Jim encounters Tracy one last time during a trip to Washington, D.C.: he sees her getting into a limousine with a Republican congressman. Disgusted that Tracy's success is the result of her cutthroat nature, Jim impulsively hurls a cup of soda at the limo as it drives away. Jim later speaks to a group of elementary school students at the museum, refusing to respond to the raised hand of an overeager girl who reminds him of Tracy.
- Matthew Broderick as Jim McAllister
- Reese Witherspoon as Tracy Enid Flick
- Chris Klein as Paul Metzler
- Jessica Campbell as Tammy Metzler
- Phil Reeves as Principal Walt Hendricks
- Molly Hagan as Diane McAllister
- Colleen Camp as Judith Flick
- Nicholas D'Agosto as Larry Fouch
- Jeanine Jackson as Jo Metzler
- Holmes Osborne as Dick Metzler
- Mark Harelik as Dave Novotny
- Delaney Driscoll as Linda Novotny
- Matt Malloy as Vice Principal Ron Ball
- Frankie Ingrassia as Lisa Flanagan
- Pegi Georgeson as Ballot Lady
Director Alexander Payne had become a fan of the novel by Tom Perrotta on which the film is based; the novel's rights were sold to Payne in January 1997. The novel was inspired by two key events. The first was the 1992 United States presidential election, in which Ross Perot entered as a third party candidate (a move echoed by Tammy Metzler). The second was a 1992 incident at Memorial High School in Eau Claire, Wisconsin, in which a pregnant student was elected homecoming queen, but staff announced a different winner and burned the ballots to cover it up.
The film uses a number of stylized techniques in its storytelling, particularly through the use of freeze frames, flashbacks and voiceovers, which allow sections of the narrative to be delivered from the points of view of the four main characters.
The film's original ending was not known until a rough workprint of it was found in a box of VHS tapes at a yard sale in 2011. The alternate ending is faithful to the book: Jim stays in Omaha and is hired as a used car salesman by one of his former students instead of moving to New York. Tracy encounters Jim while looking to buy a car and the two settle their differences before she has him sign her yearbook.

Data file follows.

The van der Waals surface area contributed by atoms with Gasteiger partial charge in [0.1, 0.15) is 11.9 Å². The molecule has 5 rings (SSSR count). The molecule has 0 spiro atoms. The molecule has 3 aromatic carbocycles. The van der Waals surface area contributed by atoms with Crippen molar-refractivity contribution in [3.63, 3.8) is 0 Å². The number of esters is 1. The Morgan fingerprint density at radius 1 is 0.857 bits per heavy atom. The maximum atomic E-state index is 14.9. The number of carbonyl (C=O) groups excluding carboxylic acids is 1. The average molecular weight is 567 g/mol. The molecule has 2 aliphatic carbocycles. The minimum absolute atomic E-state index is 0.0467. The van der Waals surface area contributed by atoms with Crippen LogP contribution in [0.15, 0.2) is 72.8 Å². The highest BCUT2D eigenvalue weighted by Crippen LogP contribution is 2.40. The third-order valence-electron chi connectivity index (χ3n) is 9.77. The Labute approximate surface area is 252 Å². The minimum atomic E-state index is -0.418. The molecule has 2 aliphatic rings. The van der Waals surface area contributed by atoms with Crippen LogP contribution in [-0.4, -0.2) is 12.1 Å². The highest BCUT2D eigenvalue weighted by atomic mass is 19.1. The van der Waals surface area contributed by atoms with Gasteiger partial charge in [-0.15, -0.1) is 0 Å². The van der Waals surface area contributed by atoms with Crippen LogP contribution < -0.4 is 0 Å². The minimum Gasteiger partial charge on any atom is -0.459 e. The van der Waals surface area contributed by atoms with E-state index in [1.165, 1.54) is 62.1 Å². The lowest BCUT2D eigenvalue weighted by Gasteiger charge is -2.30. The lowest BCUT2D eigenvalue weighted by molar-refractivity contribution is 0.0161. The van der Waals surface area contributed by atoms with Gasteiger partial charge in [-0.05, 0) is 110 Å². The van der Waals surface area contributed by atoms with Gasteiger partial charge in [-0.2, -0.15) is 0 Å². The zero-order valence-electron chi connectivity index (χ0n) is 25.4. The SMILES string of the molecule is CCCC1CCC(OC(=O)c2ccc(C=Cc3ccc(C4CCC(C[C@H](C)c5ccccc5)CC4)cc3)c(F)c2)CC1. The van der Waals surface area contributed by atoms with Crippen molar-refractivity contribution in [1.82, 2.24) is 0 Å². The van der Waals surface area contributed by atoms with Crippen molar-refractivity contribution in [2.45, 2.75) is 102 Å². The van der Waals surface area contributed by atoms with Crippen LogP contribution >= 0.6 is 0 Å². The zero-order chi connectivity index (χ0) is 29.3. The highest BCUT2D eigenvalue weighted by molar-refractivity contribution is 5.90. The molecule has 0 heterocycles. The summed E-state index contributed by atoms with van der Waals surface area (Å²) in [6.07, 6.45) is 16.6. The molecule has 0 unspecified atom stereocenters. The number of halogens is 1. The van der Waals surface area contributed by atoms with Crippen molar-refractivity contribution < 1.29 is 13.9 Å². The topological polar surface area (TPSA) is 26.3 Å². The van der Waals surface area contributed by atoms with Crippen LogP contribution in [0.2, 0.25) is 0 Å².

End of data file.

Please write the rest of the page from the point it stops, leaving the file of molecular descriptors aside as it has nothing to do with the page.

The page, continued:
Election was not a box office success as it grossed only $17.2 million against a budget of $8.5-$25 million.
The film received critical acclaim. On Rotten Tomatoes, the film holds a rating of 92%, based on 112 reviews, with an average rating of 7.8/10. The critical consensus reads, "Election successfully combines dark humor and intelligent writing in this very witty and enjoyable film." On Metacritic, the film has a score of 83 out of 100, based on 33 reviews, indicating "universal acclaim". Audiences surveyed by CinemaScore gave the film a grade "B-" on scale of A to F.
Roger Ebert gave the film three and a half stars out of four, praising Witherspoon and Payne, and saying, "...here is a movie that is not simply about an obnoxious student, but also about an imperfect teacher, a lockstep administration, and a student body that is mostly just marking time until it can go out into the world and occupy valuable space". Todd McCarthy of Variety magazine wrote: "Brandishes the sort of intelligent wit and bracing nastiness that will make it more appealing to discerning adults than to teens who just want to have fun."
Election is ranked #61 on Bravo's "100 Funniest Movies" and #9 on Entertainment Weekly's list of the "50 Best High School Movies", while Witherspoon's performance was ranked at #45 on the list of the "100 Greatest Film Performances of All Time" by Premiere. According to Payne, it is also President Barack Obama's favorite political film.
Election was released on DVD on October 19, 1999 and Blu-ray on January 20, 2009. A special edition Blu-ray was released by The Criterion Collection on December 16, 2017, with a 4K restoration of the film.
- "Election (1999) - Financial Information". The Numbers. Retrieved 2018-12-17.
- Election at Box Office Mojo
- "Officials Deny Pregnant Girl School Crown". The New York Times. October 14, 1992. Retrieved May 1, 2010.
- Crace, John (February 21, 2009). "A life in writing: Tom Perrotta". The Guardian. London. Retrieved May 1, 2010.
- Todd McCarthy (April 19, 1999). "Election". Variety.
- Grant, Drew (May 17, 2011). "The original ending to Alexander Payne's "Election"". Salon. Retrieved July 1, 2019.
- Garber, Megan (October 14, 2016). "Election's Alternate Ending". The Atlantic. Retrieved July 1, 2019.
- Election at Rotten Tomatoes
- Election at Metacritic
- "Cinemascore". CinemaScore. Archived from the original on 2018-12-20. Retrieved 2019-07-25.
- Ebert, Roger (April 30, 1999). "Election Movie Review (1999)". RogerEbert.com. Retrieved November 27, 2016.
- Jacobs, Matthew (7 May 2014). "Pick Flick: An Oral History Of 'Election,' 15 Years Later". The Huffington Post. Retrieved 26 October 2015.
Barack Obama has told me twice that it’s his favorite political film.
- Election Blu-ray. Blu-ray.com.
|Wikiquote has quotations related to: Election (1999 film)|
- Election on IMDb
- Election at AllMovie
- Election at Rotten Tomatoes
- Election at Metacritic
- Election at Box Office Mojo
- Election: That’s Why It’s Destiny an essay by Dana Stevens at the Criterion Collection
- Ann Hornaday, "The 34 best political movies ever made" The Washington Post Jan. 23, 2020), ranked #16